The conference was also interesting for many other reasons. In addition to lots of great archaeology papers and posters (many by current or former IPCAA students), I attended several meta sessions about ASOR itself. For example — the name, is it time to change it? The member consensus was “yes!” Other big topics were: where and how the organization should hold its annual meetings, and how the group would like to develop its research over the next fifty years. I was impressed by the commitment of the ASOR and ACOR boards to transparency and the desire to engage members in these kinds of decisions. It was an inspiring meeting, as always, and I hope you enjoyed this update about it. Check out some of the links above!

Ugly Object of the Month — November 2018

By Suzanne Davis, Curator of Conservation, with Kelsey Director Terry Wilfong

This month for the Ugly Object blog, we’re featuring an object chosen by Kelsey Museum director Terry Wilfong for the new Kelsey in Focus case in our Upjohn Exhibition Wing. To learn about this special object, I interviewed Terry, who is also the Kelsey’s curator of Graeco-Roman Egyptian Collections.

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Suzanne: Hi, Terry! The new Kelsey in Focus case features three ostraka, or pottery sherds with writing on them. Can you tell us what this is about? Why would someone have written on a potsherd?
Terry: In ancient Egypt, papyrus and parchment were relatively scarce commodities, but broken potsherds were easily available. Using a potsherd to write something, like a letter or a tax receipt, was a good way to reuse a common, inexpensive material.

Suzanne: Ostraka, in my opinion, are not the most aesthetically pleasing objects in the world (which is why they’re being featured in this blog), but some people really like them. Is it fair to say you’re one of these people? What can you tell us about the attractions of ostraka?
Terry: I am one of these people! My dissertation research focused on women’s lives in 7th–8th-century Egypt, and one of the main ways I studied this was by reading a set of excavated ostraka from a site called Medinet Habu. Unlike “official” documents, which were written on papyrus or parchment and tended to focus on the lives of elite men, the ostraka from this site were less formal and documented much more about the lives of women.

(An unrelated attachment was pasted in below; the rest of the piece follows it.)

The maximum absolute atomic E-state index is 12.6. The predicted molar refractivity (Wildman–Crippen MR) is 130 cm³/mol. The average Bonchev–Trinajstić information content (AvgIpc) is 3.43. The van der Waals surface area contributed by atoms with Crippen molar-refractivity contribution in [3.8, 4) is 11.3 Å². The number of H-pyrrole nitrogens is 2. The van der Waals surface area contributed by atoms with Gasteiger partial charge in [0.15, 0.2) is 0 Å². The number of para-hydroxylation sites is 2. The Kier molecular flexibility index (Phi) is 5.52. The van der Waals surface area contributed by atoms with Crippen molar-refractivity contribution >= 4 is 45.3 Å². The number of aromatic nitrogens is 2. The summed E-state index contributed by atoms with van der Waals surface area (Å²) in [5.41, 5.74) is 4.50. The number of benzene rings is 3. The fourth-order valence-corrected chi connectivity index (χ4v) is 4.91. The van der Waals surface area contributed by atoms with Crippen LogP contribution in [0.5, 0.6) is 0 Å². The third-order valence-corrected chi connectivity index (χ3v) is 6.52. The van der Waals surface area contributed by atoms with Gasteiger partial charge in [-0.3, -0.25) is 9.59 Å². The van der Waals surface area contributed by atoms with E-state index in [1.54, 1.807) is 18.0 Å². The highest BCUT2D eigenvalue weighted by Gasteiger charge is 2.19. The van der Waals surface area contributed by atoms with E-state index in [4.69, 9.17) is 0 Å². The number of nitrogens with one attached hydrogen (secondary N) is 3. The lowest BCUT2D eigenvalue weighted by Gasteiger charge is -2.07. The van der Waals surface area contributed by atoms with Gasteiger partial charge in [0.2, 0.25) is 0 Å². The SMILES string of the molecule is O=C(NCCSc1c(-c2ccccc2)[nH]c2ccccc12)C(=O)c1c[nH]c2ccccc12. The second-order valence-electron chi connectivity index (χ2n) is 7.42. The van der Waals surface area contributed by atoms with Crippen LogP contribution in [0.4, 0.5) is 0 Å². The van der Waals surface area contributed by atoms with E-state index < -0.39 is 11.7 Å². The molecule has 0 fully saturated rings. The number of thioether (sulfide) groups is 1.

You are right that ostraka are not good-looking in the way we usually think of museum objects, but that’s what I like about them! They come in different shapes and colors, and they often show a lot of wear. They’re also usually hard to read, since you have to decipher someone’s handwriting at the same time you’re contending with the unique shape of the potsherd. Ostraka are challenging, but very cool.

white limestone with lines of Coptic written in black ink.
Coptic ostrakon written by “Severus.” Ink on limestone. 7th c. AD. 15 x 9.5 cm. KM 25120.

Suzanne: Of the three ostraka being featured in the Kelsey in Focus case, which one is your favorite and why? And can you tell us something about the text?
Terry: My favorite of these is a literary text by “Severus,” as the ostraka identifies the author. It’s interesting for many reasons — it is written on limestone, the handwriting is beautiful, the contents are unusual, and “Severus” was probably an author known locally in Egypt. To learn more about the text (and the language it’s written in), be sure to read my article in the upcoming Kelsey Newsletter (Fall 2018). I don’t want to give everything away in this post ….

Suzanne: Fair enough. We will look forward to your article! What is one thing you think everyone should know about this important class of non-art objects?
Terry: Beauty isn’t everything! Ostraka are written on throwaway pieces of pottery and stone, but if you want to know about the daily lives of ancient people, they’re wonderful — they contain lists, letters, receipts, and contracts. They’re like the email of Graeco-Roman Egypt: pure gold for anyone studying ancient lives.

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Come see this ostrakon for yourself! The Kelsey in Focus case is located on the first floor of the Kelsey Museum, on your right as you enter the galleries from the gift shop.

Interested in learning more about Coptic writings? Check out Written Culture of Christian Egypt: Coptic Manuscripts from the University of Michigan Collection in the Audubon Room of U-M’s Hatcher Graduate Library. This exhibition is curated by visiting scholars Alin Suciu and Frank Feder and is on view November 12th through February 17th, 2019.